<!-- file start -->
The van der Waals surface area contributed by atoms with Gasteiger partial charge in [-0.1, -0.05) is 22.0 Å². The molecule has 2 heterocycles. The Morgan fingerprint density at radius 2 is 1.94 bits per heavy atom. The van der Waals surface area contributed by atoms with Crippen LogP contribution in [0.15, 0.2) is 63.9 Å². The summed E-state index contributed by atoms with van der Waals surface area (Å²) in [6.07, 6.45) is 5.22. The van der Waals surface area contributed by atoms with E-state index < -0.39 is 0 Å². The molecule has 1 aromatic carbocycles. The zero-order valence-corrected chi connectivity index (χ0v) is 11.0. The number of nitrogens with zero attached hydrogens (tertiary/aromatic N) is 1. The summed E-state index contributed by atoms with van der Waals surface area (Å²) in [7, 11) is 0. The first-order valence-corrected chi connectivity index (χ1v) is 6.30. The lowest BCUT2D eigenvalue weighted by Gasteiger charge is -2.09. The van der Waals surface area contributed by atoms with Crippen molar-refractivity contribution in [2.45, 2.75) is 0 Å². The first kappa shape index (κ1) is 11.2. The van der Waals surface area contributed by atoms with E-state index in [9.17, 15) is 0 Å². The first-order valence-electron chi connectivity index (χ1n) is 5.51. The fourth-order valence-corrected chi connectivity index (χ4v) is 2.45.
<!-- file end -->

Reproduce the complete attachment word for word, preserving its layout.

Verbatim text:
The van der Waals surface area contributed by atoms with Gasteiger partial charge in [-0.1, -0.05) is 22.0 Å². The molecule has 2 heterocycles. The Morgan fingerprint density at radius 2 is 1.94 bits per heavy atom. The van der Waals surface area contributed by atoms with Crippen LogP contribution in [0.15, 0.2) is 63.9 Å². The summed E-state index contributed by atoms with van der Waals surface area (Å²) in [6.07, 6.45) is 5.22. The van der Waals surface area contributed by atoms with E-state index < -0.39 is 0 Å². The molecule has 1 aromatic carbocycles. The zero-order valence-corrected chi connectivity index (χ0v) is 11.0. The number of nitrogens with zero attached hydrogens (tertiary/aromatic N) is 1. The summed E-state index contributed by atoms with van der Waals surface area (Å²) in [7, 11) is 0. The first-order valence-corrected chi connectivity index (χ1v) is 6.30. The lowest BCUT2D eigenvalue weighted by Gasteiger charge is -2.09. The van der Waals surface area contributed by atoms with Crippen molar-refractivity contribution in [2.45, 2.75) is 0 Å². The first kappa shape index (κ1) is 11.2. The van der Waals surface area contributed by atoms with E-state index in [9.17, 15) is 0 Å². The first-order valence-electron chi connectivity index (χ1n) is 5.51. The fourth-order valence-corrected chi connectivity index (χ4v) is 2.45.